A cookbook far ahead of its time, Margaret Yardley Potter’s At Home on the Range, originally published in 1947, was rediscovered by the author Elizabeth Gilbertwho just so happens to be the author’s great-granddaughter. Gilbert’s Gima” was no ordinary housewife: at a time when the American dinner table was hurtling towards homogeny, Potter espoused the importance of farmers’ markets and ethnic food (when pizza was considered ethnic), derided preservatives and culinary shortcuts, and lustily celebrated her epicurean adventures. Part scholar, part crusader, and always throwing parties, Potter could not but be a source of Gilbert’s own love of food, and her warm, infectious prose.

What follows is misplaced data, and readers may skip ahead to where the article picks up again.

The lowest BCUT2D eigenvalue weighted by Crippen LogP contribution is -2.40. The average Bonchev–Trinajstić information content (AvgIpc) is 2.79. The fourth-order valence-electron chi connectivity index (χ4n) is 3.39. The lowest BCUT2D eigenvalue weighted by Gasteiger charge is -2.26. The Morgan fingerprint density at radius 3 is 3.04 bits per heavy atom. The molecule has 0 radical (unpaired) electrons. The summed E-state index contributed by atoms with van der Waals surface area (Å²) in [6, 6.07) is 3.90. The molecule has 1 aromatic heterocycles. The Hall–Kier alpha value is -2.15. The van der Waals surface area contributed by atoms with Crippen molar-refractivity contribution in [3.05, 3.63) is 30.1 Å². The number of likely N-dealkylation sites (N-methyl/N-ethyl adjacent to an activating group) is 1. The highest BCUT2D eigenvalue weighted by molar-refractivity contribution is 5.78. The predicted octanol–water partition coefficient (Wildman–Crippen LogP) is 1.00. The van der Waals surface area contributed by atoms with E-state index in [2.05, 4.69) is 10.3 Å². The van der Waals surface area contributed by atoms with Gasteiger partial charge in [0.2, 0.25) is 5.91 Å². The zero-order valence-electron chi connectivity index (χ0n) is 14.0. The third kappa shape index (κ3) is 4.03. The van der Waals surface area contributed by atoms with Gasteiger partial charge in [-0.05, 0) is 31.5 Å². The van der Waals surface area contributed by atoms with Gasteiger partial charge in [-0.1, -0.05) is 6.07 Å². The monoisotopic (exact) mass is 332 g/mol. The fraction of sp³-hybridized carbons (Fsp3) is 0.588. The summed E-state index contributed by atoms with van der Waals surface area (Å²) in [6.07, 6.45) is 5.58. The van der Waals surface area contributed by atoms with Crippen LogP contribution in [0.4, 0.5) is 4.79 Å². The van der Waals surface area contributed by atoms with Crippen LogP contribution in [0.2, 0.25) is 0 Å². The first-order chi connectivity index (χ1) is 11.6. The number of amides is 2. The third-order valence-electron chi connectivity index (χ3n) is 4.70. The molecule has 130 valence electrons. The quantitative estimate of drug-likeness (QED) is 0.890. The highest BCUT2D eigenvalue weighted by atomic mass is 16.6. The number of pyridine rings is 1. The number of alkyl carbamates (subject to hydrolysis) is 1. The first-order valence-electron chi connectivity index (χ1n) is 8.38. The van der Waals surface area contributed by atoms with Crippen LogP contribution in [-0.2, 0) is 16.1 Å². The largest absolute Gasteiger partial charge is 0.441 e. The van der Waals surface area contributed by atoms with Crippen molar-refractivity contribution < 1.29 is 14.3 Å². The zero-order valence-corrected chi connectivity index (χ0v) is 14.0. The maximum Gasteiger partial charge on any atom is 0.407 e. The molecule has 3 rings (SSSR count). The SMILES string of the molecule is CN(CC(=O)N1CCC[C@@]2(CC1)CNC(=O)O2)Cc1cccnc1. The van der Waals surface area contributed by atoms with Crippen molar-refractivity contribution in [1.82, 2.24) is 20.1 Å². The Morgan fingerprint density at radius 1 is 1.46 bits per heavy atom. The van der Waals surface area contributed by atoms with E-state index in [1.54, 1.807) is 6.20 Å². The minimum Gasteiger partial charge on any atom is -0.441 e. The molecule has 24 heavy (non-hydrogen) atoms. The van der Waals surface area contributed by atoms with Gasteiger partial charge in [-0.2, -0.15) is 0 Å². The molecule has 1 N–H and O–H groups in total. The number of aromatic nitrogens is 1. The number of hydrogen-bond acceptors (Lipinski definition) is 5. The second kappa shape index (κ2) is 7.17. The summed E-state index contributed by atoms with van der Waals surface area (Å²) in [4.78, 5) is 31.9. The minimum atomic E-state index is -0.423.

Margaret Yardley Potter's book is culled from a lifetime of cooking and entertaining in her home, from the 1920s through World War II. In addition to being a cooking columnist for the Wilmington Star, she also painted, sold dresses, assisted in the birth of four grandchildren, and took up swing piano.
Elizabeth Gilbert is the best-selling author of numerous books, including Eat, Pray, Love, now a major motion picture. In 2008, Time magazine named Elizabeth as one of the 100 most influential people in the world.